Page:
The Worlds Best Hot Fresh Salsa

If you enjoy a hot, fresh tasting salsa as I do, you will love this recipe. It is not hard to make, and will please any true hot food lover. Use it with tortilla chips as a dip, or add to other foods to enhance flavor and add some heat. Use it in tacos and other Mexican food dishes as you would a hot sauce. This recipe makes about three cups, and is quite hot and spicy.

Do not be afraid of the number of peppers in this recipe. Coring and seeding the peppers retains the flavor and provides a slow kick without overpowering you with heat.

3 red dried chile de arbol peppers
1/2 cup hot water
6-8 jalapeno peppers
4 red (orange) habanero peppers
2 medium fresh tomatoes (or substitute 1 can diced tomatoes)
12 sprigs fresh cilantro
3/4 to 1 cup chopped carrot
1/4 cup chopped white or yellow onion
1 and 1/2 tablespoons sugar (optional)
1/2 garlic clove, minced
Juice from 1/2 lime
1 tablespoon apple cider vinegar
1/2 teaspoon salt (or to taste)
Pinch of freshly ground black pepper (course ground pepper works well)
Small pinch of ground cumin (or 3 cumin seeds)
Pinch of dried oregano

How to prepare this hot, fresh salsa:

1. Break open the chile de arbol peppers. Discard the seeds and stem. Soak in the hot water for about 30 minutes to rehydrate.

2. Core, seed and chop the jalapeno and habanero peppers. Peel and chop the tomatoes. Chop the cilantro, use mostly the chopped leaves, and discard the stems.

3. Place the Chile de arbol peppers and 2 tablespoons of the soaking water along with the jalapenos, tomatoes, cilantro, and the rest of the ingredients into a blender. Blend to the desired consistency. Use the pulse function if your blender has one, to help make sure that you do not puree the mixture and make it too thin.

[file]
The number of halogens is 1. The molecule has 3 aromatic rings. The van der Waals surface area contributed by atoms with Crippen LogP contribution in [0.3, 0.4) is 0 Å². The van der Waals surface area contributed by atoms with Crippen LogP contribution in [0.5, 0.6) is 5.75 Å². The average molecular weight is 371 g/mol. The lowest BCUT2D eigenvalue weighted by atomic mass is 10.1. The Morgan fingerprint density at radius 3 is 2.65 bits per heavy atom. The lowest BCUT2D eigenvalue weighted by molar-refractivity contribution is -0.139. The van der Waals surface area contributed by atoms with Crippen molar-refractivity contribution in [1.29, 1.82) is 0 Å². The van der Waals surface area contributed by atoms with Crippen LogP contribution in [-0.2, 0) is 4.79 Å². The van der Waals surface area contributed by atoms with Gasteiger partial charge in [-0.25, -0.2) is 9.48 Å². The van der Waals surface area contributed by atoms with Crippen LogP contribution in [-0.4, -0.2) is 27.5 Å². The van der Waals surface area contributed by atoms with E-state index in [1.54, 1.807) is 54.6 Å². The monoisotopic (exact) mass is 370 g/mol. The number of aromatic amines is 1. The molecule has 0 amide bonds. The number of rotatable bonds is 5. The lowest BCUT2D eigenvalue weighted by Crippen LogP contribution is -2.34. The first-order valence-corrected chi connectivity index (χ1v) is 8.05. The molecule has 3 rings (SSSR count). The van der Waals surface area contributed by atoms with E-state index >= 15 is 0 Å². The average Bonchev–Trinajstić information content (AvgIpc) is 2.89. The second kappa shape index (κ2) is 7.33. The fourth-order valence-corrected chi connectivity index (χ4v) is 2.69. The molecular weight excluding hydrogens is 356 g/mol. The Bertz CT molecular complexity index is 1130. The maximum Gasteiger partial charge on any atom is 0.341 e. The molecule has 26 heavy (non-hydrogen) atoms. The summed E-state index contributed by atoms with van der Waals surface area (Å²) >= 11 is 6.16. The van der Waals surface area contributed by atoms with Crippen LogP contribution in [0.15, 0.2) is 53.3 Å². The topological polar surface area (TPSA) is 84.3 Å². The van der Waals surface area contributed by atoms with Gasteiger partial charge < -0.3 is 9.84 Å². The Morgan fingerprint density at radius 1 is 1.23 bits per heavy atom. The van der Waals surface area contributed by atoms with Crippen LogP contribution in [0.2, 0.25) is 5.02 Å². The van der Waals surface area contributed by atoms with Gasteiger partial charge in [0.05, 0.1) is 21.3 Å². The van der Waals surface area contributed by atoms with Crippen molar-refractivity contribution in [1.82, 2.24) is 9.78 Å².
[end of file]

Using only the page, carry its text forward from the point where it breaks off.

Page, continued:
4. For best results, pour salsa into a glass jar (like a mason jar), cover tightly, and refrigerate for at least hour or so to let the flavors blend.

Preparation Tips:

You can substitute 2 cans of Hot Rotel Tomatoes with cilantro and lime juice for the tomatoes, cilantro, onion, and lime juice. This takes a little away from the fresh taste, but it also speeds up the process.

If the salsa is a little on the hot side for you, add more tomatoes and cool it down a bit. Habaneros have a short season for some reason and may be hard to find in some parts of the country. In some places, you will find habaneros sold as Scotch Bonnet Peppers.

It is a very good idea to wear plastic gloves while coring the jalapeno and habanero peppers. This protects sensitive skin from the hot pepper oils, which can be a skin irritant.

This salsa will keep in the refrigerator for a few days, but like any food using fresh ingredients, tastes the best if consumed within 1-2 days of preparation.

I have had excellent results using canned diced tomatoes, as the recipe suggests as an option to fresh tomatoes. Unfortunately, it is difficult to find really good fresh tomatoes in the supermarkets - you just about have to grow your own. The canned tomatoes seem to have a better flavor than most of the fresh ones I have found in supermarkets.

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About The Author, Eldon Beard
Eldon Beard is a Manager with Watkins Products. Enjoy the finest gourmet food and cooking products, including delicious gourmet hot sauces. Visit our Watkins Online Product Catalog